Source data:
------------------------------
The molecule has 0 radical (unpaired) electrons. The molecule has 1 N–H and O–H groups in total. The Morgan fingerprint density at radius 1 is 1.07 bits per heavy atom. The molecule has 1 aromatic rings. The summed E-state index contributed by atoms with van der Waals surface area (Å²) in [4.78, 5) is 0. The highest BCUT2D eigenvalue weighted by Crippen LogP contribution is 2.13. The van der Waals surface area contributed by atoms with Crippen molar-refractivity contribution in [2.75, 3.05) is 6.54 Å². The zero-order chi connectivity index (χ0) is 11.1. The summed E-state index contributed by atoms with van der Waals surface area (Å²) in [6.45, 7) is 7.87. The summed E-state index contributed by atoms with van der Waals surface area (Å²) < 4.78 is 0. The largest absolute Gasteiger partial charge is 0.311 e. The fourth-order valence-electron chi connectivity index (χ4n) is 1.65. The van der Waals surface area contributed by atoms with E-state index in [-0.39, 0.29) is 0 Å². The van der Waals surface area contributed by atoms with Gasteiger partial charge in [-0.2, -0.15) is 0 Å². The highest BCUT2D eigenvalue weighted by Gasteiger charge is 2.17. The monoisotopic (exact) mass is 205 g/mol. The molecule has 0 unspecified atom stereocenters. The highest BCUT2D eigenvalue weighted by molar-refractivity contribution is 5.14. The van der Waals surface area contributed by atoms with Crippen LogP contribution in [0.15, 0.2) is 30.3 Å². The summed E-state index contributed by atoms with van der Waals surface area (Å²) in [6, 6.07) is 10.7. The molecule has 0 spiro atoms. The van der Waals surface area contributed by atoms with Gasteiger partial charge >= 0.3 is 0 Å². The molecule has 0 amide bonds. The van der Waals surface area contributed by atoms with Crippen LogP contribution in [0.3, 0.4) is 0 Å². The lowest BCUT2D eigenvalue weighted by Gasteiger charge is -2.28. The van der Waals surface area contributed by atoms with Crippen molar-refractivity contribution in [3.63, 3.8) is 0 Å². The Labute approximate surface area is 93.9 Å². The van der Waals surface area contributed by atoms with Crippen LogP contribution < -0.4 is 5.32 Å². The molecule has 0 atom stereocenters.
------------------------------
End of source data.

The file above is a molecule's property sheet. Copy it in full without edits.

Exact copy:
The molecule has 0 radical (unpaired) electrons. The molecule has 1 N–H and O–H groups in total. The Morgan fingerprint density at radius 1 is 1.07 bits per heavy atom. The molecule has 1 aromatic rings. The summed E-state index contributed by atoms with van der Waals surface area (Å²) in [4.78, 5) is 0. The highest BCUT2D eigenvalue weighted by Crippen LogP contribution is 2.13. The van der Waals surface area contributed by atoms with Crippen molar-refractivity contribution in [2.75, 3.05) is 6.54 Å². The zero-order chi connectivity index (χ0) is 11.1. The summed E-state index contributed by atoms with van der Waals surface area (Å²) in [6.45, 7) is 7.87. The summed E-state index contributed by atoms with van der Waals surface area (Å²) < 4.78 is 0. The largest absolute Gasteiger partial charge is 0.311 e. The fourth-order valence-electron chi connectivity index (χ4n) is 1.65. The van der Waals surface area contributed by atoms with E-state index in [-0.39, 0.29) is 0 Å². The van der Waals surface area contributed by atoms with Gasteiger partial charge in [-0.2, -0.15) is 0 Å². The highest BCUT2D eigenvalue weighted by Gasteiger charge is 2.17. The monoisotopic (exact) mass is 205 g/mol. The molecule has 0 unspecified atom stereocenters. The highest BCUT2D eigenvalue weighted by molar-refractivity contribution is 5.14. The van der Waals surface area contributed by atoms with Crippen LogP contribution in [0.15, 0.2) is 30.3 Å². The summed E-state index contributed by atoms with van der Waals surface area (Å²) in [6, 6.07) is 10.7. The molecule has 0 spiro atoms. The van der Waals surface area contributed by atoms with Gasteiger partial charge >= 0.3 is 0 Å². The molecule has 0 amide bonds. The van der Waals surface area contributed by atoms with Crippen LogP contribution in [0.3, 0.4) is 0 Å². The lowest BCUT2D eigenvalue weighted by Gasteiger charge is -2.28. The van der Waals surface area contributed by atoms with Crippen molar-refractivity contribution in [3.63, 3.8) is 0 Å². The Labute approximate surface area is 93.9 Å². The van der Waals surface area contributed by atoms with Crippen LogP contribution < -0.4 is 5.32 Å². The molecule has 0 atom stereocenters.